Community Colleges Australia (CCA) has encouraged its members to expand their use of philanthropic funding, now worth more than $4 billion each year in Australia.
The significance of philanthropic funding was underlined last week, with the release by the Australian Charities and Not-for-profits Commission (ACNC) of a report on Australia’s grant-making charities, which notes that more than 10,000 Australian grant-making charities hold more than $56 billion in assets.
CCA’s recent report on community education providers and regional and rural economic development highlights the potential role of philanthropy:
Funds provided by foundations and trusts or individuals constitute an under-utilised source for Australian regional and rural economic development pilot projects. Increasingly, Australian foundations and trusts are looking to invest strategically in projects, organisations and good causes. They often wish to provide funds that stimulate long-term increases in social and economic well-being.
“Philanthropic funding must be complementary to government funding, and not replace government’s service role,” said Dr Don Perlgut, CEO of CCA. “Philanthropy can be particularly valuable in setting up pilot development projects that ‘prove’ the case for a more sustained government commitment of resources.”
The CCA report also notes:
Philanthropic donors are often willing wish to fund more “risky” or creative projects; they have been particularly important sources of funding for not-for-profit and social entrepreneurship and incubators. Philanthropic funding can also enable a not-for-profit organisation to diversify its funding base. International experience shows that philanthropic organisations like to combine both thematic and place-based approaches, as a means of “achieving enduring change in larger systems.”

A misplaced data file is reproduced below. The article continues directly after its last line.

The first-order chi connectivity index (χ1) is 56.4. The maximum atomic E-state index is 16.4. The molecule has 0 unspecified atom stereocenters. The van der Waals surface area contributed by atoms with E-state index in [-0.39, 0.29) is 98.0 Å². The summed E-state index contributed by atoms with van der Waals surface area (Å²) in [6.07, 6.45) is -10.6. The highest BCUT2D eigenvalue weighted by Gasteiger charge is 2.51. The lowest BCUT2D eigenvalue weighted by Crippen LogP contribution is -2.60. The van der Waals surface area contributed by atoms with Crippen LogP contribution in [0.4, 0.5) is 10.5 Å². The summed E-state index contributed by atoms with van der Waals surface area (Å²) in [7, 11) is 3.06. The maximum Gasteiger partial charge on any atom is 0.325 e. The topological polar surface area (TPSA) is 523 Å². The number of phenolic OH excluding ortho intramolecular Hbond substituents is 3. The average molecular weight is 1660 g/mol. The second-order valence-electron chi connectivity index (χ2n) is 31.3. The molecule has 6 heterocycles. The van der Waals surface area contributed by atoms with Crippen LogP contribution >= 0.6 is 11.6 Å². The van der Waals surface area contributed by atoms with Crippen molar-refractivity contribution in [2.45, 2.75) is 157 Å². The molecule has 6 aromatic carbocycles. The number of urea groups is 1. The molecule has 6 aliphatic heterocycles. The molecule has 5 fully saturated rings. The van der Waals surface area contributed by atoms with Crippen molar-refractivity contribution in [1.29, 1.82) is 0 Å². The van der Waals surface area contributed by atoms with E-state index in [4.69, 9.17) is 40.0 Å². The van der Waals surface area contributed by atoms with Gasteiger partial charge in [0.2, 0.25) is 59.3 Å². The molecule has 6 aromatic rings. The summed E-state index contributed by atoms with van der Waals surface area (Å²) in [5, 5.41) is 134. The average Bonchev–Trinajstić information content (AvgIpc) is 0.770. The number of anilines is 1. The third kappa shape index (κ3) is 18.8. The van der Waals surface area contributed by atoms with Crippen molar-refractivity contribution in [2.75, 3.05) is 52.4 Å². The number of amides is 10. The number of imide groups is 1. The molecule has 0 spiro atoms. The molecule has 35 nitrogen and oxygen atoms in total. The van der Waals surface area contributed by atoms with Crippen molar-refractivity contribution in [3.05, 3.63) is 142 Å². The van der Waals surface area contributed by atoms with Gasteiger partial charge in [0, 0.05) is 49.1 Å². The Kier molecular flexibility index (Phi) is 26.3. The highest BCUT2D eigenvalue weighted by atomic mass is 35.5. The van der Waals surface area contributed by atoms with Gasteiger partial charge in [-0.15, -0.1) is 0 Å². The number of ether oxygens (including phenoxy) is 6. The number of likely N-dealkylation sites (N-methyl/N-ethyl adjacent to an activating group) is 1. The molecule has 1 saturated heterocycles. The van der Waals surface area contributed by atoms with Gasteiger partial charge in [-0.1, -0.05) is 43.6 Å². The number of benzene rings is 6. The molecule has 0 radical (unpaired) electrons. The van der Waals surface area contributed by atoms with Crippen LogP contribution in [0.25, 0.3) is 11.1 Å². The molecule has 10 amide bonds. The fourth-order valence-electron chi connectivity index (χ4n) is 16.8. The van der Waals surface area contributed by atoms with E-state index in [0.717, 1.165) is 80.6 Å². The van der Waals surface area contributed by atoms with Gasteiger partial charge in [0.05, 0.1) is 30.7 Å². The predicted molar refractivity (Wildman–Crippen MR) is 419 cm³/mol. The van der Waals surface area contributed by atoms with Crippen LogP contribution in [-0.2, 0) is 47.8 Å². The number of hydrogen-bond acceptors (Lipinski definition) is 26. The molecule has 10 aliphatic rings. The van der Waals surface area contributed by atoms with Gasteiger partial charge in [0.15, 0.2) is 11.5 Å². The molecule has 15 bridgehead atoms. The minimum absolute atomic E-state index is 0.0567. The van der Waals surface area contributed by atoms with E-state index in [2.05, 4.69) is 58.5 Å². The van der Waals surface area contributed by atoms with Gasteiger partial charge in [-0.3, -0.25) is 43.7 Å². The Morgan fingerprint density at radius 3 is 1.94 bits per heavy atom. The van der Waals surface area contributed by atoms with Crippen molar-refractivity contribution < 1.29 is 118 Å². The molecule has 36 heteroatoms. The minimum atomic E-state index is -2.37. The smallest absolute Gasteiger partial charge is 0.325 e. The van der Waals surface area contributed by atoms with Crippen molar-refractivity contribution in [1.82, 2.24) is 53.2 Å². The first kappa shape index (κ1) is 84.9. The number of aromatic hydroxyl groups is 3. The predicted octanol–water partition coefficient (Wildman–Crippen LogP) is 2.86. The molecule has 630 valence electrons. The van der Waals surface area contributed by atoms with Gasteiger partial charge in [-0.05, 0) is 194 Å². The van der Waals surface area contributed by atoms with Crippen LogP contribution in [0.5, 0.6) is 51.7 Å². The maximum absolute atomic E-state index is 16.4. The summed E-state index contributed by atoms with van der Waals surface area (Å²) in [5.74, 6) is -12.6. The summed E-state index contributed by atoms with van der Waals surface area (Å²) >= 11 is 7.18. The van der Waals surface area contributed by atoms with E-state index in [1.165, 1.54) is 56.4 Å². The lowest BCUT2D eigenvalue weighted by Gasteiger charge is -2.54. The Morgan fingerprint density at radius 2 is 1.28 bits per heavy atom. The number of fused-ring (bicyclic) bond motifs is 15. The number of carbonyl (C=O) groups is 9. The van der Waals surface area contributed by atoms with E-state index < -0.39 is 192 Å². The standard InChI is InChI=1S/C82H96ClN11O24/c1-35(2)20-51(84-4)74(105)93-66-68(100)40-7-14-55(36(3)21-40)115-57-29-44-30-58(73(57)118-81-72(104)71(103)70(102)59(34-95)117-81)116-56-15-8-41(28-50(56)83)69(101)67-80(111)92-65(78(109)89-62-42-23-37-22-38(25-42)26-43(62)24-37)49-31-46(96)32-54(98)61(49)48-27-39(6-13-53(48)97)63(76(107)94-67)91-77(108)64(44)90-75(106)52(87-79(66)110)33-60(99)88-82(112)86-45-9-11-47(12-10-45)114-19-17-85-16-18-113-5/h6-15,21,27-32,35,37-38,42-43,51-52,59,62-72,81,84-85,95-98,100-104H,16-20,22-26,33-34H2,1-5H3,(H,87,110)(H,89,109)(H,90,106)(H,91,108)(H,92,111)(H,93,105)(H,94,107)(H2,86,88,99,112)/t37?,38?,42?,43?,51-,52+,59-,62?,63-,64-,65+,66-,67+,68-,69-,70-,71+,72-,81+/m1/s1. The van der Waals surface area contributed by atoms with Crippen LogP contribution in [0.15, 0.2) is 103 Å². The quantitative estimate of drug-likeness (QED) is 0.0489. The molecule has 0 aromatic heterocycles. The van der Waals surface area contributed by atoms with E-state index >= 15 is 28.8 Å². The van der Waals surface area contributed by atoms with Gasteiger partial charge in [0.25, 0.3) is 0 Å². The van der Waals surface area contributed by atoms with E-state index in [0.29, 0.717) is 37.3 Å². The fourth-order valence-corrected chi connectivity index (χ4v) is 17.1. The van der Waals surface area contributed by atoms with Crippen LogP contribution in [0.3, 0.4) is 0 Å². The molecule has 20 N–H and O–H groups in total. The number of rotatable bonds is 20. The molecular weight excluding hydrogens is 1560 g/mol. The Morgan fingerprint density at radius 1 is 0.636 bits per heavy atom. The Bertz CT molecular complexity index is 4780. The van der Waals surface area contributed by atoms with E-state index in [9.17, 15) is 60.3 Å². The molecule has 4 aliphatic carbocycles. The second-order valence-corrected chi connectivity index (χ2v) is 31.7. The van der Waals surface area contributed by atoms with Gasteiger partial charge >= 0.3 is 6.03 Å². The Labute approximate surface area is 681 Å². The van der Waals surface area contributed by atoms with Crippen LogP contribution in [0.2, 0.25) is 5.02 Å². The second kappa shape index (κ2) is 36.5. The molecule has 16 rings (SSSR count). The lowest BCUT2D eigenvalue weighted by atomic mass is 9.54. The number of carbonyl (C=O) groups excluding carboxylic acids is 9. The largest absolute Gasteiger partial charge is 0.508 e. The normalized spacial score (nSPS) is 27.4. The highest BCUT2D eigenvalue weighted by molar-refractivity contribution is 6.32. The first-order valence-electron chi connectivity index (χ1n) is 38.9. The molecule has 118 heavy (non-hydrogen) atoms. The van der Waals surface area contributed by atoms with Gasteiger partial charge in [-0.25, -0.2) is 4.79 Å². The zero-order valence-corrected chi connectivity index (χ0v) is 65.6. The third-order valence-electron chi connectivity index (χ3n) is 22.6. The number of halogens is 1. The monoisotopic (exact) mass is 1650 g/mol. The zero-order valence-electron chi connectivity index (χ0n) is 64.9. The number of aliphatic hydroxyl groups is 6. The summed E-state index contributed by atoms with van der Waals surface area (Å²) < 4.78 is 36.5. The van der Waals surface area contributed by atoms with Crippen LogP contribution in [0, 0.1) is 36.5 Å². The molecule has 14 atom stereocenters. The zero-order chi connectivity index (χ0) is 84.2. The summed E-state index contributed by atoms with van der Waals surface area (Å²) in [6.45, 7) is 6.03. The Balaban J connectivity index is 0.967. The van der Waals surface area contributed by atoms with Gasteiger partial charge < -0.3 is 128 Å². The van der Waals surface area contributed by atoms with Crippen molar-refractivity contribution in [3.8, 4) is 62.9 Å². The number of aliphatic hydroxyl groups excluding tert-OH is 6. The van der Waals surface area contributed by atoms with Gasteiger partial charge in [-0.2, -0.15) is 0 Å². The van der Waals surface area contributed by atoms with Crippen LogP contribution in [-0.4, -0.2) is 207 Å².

“Most of our member organisations hold Deductible Gift Recipient – known as DGR – status, which enables them to access funds from philanthropic sources and tax-deductible donations from individuals. However, only a small handful of community providers have utilised the full capacity of the DGR. The reasons for this underutilisation are mostly lack of policy and strategic capacity to develop relationships with the philanthropic sector, given the high level of professionalism and competition that exists in Australian not-for-profit fundraising,” Dr Perlgut said.
ACNC Commissioner Dr Gary Johns has commented on the findings of the ACNC report:
“The charity sector is Australia’s second largest employer – of which grant-making charities are part. Our research showed that more than 37% of funding was distributed to organisations through public or open processes, and 14% of grants were issued to rural and regional recipients. Grants are predominantly used to build the capacity and capabilities of a charity, to provide support services or advocate for or against an issue. For example, some grants may support an existing long-term project to completion, while others may help that project to expand in another area in need,” Dr Johns said.
Australia’s Grant-making Charities in 2016 is available to download at australiancharities.acnc.gov.au.